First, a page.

Objects, which may easily become idols, by being the subjects of an affection which is wrongly placed, surround us on every side. They are sometimes said to be innumerable. And if that be too strong an expression, it is certain that they are limited in number only by the capacity of inordinate love. This beautiful world, beautiful even in its ruins. which was originally designed to be the temple of God and of his worship, has become one great idol temple. A man's idol may be his property, his reputation, his influence, his friends, his children, those who are bound to him by the ties of natural affection, and even those who are united by religious attachments, and all other persons or things which are capable of being objects of affection, and which can attract that affection in an inordinate degree.

A Treatise on Divine Union (1851) Part 4, Chapter 9.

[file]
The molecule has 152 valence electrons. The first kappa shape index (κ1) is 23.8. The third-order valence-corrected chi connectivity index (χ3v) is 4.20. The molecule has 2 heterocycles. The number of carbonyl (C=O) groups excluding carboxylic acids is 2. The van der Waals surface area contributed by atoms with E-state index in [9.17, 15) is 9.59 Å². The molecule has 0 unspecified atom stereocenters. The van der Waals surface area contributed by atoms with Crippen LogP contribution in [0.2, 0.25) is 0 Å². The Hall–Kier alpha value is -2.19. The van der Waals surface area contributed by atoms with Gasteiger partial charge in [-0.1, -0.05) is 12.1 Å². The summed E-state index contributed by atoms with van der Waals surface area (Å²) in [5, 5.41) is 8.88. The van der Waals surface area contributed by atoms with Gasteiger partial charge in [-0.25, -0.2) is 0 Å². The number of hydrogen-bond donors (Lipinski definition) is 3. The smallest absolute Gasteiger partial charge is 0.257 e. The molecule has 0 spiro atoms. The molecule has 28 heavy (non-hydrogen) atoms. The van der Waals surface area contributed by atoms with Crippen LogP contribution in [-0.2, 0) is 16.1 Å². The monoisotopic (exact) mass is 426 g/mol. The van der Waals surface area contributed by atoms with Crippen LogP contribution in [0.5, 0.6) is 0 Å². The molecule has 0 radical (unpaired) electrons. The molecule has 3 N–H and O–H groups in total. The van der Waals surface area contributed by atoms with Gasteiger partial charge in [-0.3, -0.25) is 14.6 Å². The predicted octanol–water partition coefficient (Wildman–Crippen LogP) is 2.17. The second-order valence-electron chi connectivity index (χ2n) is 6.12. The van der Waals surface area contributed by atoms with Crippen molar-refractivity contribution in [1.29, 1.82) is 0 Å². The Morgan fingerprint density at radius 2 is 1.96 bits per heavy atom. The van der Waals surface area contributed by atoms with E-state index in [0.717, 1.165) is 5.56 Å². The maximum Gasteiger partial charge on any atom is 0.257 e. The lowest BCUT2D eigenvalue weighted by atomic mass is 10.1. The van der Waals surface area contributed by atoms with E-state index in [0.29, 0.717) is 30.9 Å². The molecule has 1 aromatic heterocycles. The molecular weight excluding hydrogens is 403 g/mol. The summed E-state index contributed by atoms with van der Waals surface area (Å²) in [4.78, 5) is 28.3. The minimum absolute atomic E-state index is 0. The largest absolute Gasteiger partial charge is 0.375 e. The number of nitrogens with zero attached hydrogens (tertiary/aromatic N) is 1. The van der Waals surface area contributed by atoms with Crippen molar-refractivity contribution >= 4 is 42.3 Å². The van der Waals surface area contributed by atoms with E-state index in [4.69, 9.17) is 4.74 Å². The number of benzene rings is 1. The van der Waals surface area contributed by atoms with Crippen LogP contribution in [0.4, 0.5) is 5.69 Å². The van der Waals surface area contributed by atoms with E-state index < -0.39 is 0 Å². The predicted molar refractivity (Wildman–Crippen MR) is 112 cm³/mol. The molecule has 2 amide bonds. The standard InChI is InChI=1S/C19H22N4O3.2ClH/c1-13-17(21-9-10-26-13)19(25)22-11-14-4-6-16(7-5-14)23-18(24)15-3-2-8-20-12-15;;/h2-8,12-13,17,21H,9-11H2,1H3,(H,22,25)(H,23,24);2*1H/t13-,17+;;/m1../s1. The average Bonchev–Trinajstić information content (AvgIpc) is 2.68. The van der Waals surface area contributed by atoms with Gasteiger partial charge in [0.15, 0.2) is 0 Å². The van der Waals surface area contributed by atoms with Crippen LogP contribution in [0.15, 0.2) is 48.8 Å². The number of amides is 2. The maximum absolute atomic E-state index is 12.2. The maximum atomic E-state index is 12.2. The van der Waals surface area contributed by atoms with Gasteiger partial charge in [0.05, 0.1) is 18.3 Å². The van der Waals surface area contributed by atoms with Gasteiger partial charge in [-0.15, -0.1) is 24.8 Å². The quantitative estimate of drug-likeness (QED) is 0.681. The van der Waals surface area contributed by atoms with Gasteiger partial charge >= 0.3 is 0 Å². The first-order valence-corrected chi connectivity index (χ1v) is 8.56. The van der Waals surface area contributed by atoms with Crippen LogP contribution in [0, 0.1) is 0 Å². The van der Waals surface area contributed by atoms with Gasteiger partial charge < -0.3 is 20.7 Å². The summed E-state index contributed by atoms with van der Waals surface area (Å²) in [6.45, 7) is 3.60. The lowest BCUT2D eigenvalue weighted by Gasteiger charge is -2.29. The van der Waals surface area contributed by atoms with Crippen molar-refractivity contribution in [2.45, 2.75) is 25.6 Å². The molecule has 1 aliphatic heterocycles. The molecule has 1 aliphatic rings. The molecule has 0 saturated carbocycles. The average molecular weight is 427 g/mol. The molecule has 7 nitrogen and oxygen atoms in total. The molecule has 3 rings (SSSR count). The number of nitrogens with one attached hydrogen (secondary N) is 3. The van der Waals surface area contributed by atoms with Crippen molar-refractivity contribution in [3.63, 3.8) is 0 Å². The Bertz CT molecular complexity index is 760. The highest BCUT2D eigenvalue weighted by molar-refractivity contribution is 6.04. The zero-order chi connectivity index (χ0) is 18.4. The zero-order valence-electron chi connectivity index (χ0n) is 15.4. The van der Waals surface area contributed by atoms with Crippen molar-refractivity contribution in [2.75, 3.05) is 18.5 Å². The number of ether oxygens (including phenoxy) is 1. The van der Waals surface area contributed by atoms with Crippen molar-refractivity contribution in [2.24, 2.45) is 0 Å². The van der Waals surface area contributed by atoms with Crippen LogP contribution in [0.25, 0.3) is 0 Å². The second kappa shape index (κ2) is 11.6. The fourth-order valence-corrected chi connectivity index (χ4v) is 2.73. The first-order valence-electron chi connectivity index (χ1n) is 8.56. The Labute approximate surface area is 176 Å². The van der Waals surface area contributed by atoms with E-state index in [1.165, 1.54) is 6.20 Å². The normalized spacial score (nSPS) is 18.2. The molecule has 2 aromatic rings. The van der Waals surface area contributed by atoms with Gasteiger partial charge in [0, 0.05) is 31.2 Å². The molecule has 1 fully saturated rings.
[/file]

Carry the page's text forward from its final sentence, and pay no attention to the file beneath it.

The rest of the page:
Monday, August 18, 2014

When the Will is Truly Free

All deliberate deviation from the will of God necessarily implies a degree of moral imperfection. If we would be perfect, therefore, our wills must, in the direction of their movement, be completely blended with the will of God. But this does not imply the annihilation of the human will, nor even an obstruction of its appropriate action. It is a correct saying of Francis de Sales, that our "will is never so much enslaved as when we serve our lusts; and never so free, as when it is devoted to the will of God."

Religious Maxims (1872) LXXXIII.

Saturday, August 16, 2014

This is the Divine Moment

The past is gone; the future has no existence. The PRESENT, which a certain writer calls the "divine moment," or moment of God, is the only period of time which is really committed to us. As there is no other point of time in which we can really serve God but this, which is present to us, the language of the heart should ever be, What wilt thou have me to do NOW?